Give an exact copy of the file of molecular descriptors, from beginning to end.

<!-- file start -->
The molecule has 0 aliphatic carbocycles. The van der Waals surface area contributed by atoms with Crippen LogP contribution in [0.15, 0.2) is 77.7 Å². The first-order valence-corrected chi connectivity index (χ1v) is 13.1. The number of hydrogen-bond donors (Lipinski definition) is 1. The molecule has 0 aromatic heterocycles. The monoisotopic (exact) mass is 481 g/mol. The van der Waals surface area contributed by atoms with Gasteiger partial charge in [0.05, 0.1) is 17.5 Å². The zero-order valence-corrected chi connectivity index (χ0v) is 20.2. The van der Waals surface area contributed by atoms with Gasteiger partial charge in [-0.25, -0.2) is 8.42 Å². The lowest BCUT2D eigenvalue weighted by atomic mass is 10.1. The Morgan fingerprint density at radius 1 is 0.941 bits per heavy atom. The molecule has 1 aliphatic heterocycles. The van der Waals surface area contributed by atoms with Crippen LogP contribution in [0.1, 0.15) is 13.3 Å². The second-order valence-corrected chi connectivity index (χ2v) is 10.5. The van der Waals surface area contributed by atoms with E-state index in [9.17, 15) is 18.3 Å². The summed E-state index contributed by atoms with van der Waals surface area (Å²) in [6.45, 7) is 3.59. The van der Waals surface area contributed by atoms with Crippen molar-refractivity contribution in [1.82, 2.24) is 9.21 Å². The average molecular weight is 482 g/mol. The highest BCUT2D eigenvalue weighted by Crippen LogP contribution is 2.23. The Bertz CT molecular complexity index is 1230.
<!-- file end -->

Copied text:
The molecule has 0 aliphatic carbocycles. The van der Waals surface area contributed by atoms with Crippen LogP contribution in [0.15, 0.2) is 77.7 Å². The first-order valence-corrected chi connectivity index (χ1v) is 13.1. The number of hydrogen-bond donors (Lipinski definition) is 1. The molecule has 0 aromatic heterocycles. The monoisotopic (exact) mass is 481 g/mol. The van der Waals surface area contributed by atoms with Gasteiger partial charge in [0.05, 0.1) is 17.5 Å². The zero-order valence-corrected chi connectivity index (χ0v) is 20.2. The van der Waals surface area contributed by atoms with Gasteiger partial charge in [-0.25, -0.2) is 8.42 Å². The lowest BCUT2D eigenvalue weighted by atomic mass is 10.1. The Morgan fingerprint density at radius 1 is 0.941 bits per heavy atom. The molecule has 1 aliphatic heterocycles. The van der Waals surface area contributed by atoms with Crippen LogP contribution in [0.1, 0.15) is 13.3 Å². The second-order valence-corrected chi connectivity index (χ2v) is 10.5. The van der Waals surface area contributed by atoms with E-state index in [9.17, 15) is 18.3 Å². The summed E-state index contributed by atoms with van der Waals surface area (Å²) in [6.45, 7) is 3.59. The van der Waals surface area contributed by atoms with Crippen molar-refractivity contribution in [1.82, 2.24) is 9.21 Å². The average molecular weight is 482 g/mol. The highest BCUT2D eigenvalue weighted by Crippen LogP contribution is 2.23. The Bertz CT molecular complexity index is 1230.